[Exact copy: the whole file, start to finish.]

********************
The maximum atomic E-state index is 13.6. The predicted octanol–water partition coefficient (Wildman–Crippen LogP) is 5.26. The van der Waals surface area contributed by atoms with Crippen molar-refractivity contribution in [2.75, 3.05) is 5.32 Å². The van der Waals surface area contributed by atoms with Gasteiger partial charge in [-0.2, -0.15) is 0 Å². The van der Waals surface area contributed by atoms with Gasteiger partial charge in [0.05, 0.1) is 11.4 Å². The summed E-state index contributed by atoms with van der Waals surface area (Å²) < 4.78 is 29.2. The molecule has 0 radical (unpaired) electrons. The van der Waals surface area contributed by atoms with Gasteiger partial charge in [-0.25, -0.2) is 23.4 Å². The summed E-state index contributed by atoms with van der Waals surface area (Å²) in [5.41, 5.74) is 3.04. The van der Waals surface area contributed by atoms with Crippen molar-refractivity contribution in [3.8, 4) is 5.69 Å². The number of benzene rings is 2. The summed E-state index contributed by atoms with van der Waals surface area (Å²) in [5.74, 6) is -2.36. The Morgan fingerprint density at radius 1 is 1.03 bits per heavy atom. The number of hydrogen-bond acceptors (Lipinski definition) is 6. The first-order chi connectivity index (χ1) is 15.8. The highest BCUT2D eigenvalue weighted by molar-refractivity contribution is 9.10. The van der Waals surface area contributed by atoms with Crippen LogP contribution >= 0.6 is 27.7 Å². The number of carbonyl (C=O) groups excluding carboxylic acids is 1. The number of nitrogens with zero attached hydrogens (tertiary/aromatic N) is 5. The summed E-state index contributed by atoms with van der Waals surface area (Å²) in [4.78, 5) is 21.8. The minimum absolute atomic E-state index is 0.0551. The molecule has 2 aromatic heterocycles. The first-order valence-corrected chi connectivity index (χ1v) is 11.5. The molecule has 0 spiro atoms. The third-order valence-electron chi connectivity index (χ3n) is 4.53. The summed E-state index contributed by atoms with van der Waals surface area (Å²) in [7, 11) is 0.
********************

The maximum atomic E-state index is 13.6. The predicted octanol–water partition coefficient (Wildman–Crippen LogP) is 5.26. The van der Waals surface area contributed by atoms with Crippen molar-refractivity contribution in [2.75, 3.05) is 5.32 Å². The van der Waals surface area contributed by atoms with Gasteiger partial charge in [-0.2, -0.15) is 0 Å². The van der Waals surface area contributed by atoms with Gasteiger partial charge in [0.05, 0.1) is 11.4 Å². The summed E-state index contributed by atoms with van der Waals surface area (Å²) < 4.78 is 29.2. The molecule has 0 radical (unpaired) electrons. The van der Waals surface area contributed by atoms with Gasteiger partial charge in [-0.25, -0.2) is 23.4 Å². The summed E-state index contributed by atoms with van der Waals surface area (Å²) in [5.41, 5.74) is 3.04. The van der Waals surface area contributed by atoms with Crippen molar-refractivity contribution in [3.8, 4) is 5.69 Å². The number of benzene rings is 2. The summed E-state index contributed by atoms with van der Waals surface area (Å²) in [5.74, 6) is -2.36. The Morgan fingerprint density at radius 1 is 1.03 bits per heavy atom. The number of hydrogen-bond acceptors (Lipinski definition) is 6. The first-order chi connectivity index (χ1) is 15.8. The highest BCUT2D eigenvalue weighted by molar-refractivity contribution is 9.10. The van der Waals surface area contributed by atoms with Crippen LogP contribution >= 0.6 is 27.7 Å². The number of carbonyl (C=O) groups excluding carboxylic acids is 1. The number of nitrogens with zero attached hydrogens (tertiary/aromatic N) is 5. The summed E-state index contributed by atoms with van der Waals surface area (Å²) in [4.78, 5) is 21.8. The minimum absolute atomic E-state index is 0.0551. The molecule has 2 aromatic heterocycles. The first-order valence-corrected chi connectivity index (χ1v) is 11.5. The molecule has 0 spiro atoms. The third-order valence-electron chi connectivity index (χ3n) is 4.53. The summed E-state index contributed by atoms with van der Waals surface area (Å²) in [7, 11) is 0.